A year went by. And another. I was not making progress. One day my closest friend was brave enough to broach the subject. She and I have never discussed it, but I’ll be she thought about it dozens and dozens of times before she eventually decided to take the bull by the horns.
“Haven’t heard you talk about your book in a while”, she said. “How’s it going?” I told her I’d worked on it, on and off. Told her it was ‘going’. I doubt I was overly convincing. And then she said something only someone who really, really cares about you would say:
“You know, Fran, you don’t have to finish this book. There is no shame in not finishing it, in walking away. Don’t torture yourself.”
As I heard her say the words I knew the opposite was true. I did still want to finish the book. I just needed some uninterrupted time to get back into it. So I could give it all of my attention. And that’s when I started toying with the idea of going somewhere for a month. Somewhere I’d have no distractions. Somewhere I could write for five or six hours a day. More, if it was flowing. No phone calls. No emails. No other work. No other people.
For some reason, though, despite doing all kinds of searches for cottages in Jamaica and Barbados and the Dominican Republic and Belize and Sicily and God knows where else, I never did anything about it. The book remained on my mind, but again, no progress was made.
Maybe a month ago, totally out of the blue, I had two breakthroughs. One right after the other. Major enough to make me re-think everything I’ve written. Which was considerable, because by now, I have only two chapters left to write.
So here’s the dilemma: Would it be enough to see what could stay, what would have to change and what would have to go? Or would I have to scrap it all? Start all over again?
Not an easy decision to make. Not easy to figure out, either. In talking it over with my friend, I decided to seek the help of an editor I’d met about a year ago. She could look at it much more objectively than I would; and she’d be able to look at my manuscript with the eyes of a ‘professional’. But before I called her, I just wanted to let it percolate in my own brain, for just a little bit.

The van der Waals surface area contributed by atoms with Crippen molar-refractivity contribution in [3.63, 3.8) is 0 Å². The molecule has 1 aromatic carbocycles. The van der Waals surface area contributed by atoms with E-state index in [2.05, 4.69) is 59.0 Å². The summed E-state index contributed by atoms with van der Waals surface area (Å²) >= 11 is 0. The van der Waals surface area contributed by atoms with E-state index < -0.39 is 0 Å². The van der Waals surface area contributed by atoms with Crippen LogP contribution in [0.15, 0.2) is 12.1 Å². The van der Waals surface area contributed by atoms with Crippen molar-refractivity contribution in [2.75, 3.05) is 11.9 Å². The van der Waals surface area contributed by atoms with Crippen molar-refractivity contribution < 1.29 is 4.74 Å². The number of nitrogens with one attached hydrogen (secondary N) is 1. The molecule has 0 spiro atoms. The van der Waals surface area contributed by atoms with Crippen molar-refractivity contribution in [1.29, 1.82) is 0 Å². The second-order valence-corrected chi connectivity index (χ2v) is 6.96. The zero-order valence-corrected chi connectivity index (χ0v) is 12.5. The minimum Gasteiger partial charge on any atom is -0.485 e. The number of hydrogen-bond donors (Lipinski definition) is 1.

Yesterday morning, in the shower, a new first chapter hit me upside the head. I was so terrified I’d forget all the words, all the phrases, all the sentences I jumped out of the shower and started making notes. I didn’t even bother to dry off. And suddenly, I realized why I’d been struggling so badly. Why I just couldn’t get back into it.
This book is the wrong book. This book doesn’t capture my mother’s spirit. Her strength. Her refusal to give up. To give in to old age. To let her medical issues ‘win’. This book doesn’t explain how wise she was, because she knew if she asked for help before I had the chance to tell her she needed it, she was still in charge. In control. With her dignity and independence intact.
Somewhere deep inside me, I’ve known for a long time what was wrong. It just hadn’t risen to the surface yet. Until yesterday.
Today the original book is history. Trashed. That decision was made before my hair was dry. FINALLY!
Today I know, if only I can tell it properly, the story I am now writing can, and hopefully will, inspire others as much as my mother always has, and always will, inspire me.